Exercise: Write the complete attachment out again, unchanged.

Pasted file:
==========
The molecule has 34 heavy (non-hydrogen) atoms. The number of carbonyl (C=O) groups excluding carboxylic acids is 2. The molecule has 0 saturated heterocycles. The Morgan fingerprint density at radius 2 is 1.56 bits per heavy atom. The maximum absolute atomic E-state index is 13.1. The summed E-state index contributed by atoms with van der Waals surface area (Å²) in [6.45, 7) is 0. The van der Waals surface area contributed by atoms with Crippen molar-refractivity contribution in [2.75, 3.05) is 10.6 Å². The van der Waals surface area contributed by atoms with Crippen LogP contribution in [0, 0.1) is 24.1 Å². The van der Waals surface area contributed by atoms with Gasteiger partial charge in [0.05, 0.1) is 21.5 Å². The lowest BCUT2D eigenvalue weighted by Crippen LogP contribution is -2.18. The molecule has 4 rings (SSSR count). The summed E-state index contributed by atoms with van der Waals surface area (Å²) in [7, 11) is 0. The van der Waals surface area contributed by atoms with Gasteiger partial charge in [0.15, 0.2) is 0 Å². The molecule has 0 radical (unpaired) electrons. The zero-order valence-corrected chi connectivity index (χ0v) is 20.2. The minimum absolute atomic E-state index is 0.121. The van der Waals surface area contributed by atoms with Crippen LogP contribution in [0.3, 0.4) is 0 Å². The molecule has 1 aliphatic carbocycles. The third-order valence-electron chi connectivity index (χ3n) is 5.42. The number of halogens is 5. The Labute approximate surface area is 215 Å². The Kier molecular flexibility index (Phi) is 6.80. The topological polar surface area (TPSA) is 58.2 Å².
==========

The molecule has 34 heavy (non-hydrogen) atoms. The number of carbonyl (C=O) groups excluding carboxylic acids is 2. The molecule has 0 saturated heterocycles. The Morgan fingerprint density at radius 2 is 1.56 bits per heavy atom. The maximum absolute atomic E-state index is 13.1. The summed E-state index contributed by atoms with van der Waals surface area (Å²) in [6.45, 7) is 0. The van der Waals surface area contributed by atoms with Crippen molar-refractivity contribution in [2.75, 3.05) is 10.6 Å². The van der Waals surface area contributed by atoms with Crippen LogP contribution in [0, 0.1) is 24.1 Å². The van der Waals surface area contributed by atoms with Gasteiger partial charge in [0.05, 0.1) is 21.5 Å². The lowest BCUT2D eigenvalue weighted by Crippen LogP contribution is -2.18. The molecule has 4 rings (SSSR count). The summed E-state index contributed by atoms with van der Waals surface area (Å²) in [7, 11) is 0. The van der Waals surface area contributed by atoms with Gasteiger partial charge in [0.15, 0.2) is 0 Å². The molecule has 0 radical (unpaired) electrons. The zero-order valence-corrected chi connectivity index (χ0v) is 20.2. The minimum absolute atomic E-state index is 0.121. The van der Waals surface area contributed by atoms with Crippen LogP contribution in [0.3, 0.4) is 0 Å². The molecule has 1 aliphatic carbocycles. The third-order valence-electron chi connectivity index (χ3n) is 5.42. The number of halogens is 5. The Labute approximate surface area is 215 Å². The Kier molecular flexibility index (Phi) is 6.80. The topological polar surface area (TPSA) is 58.2 Å².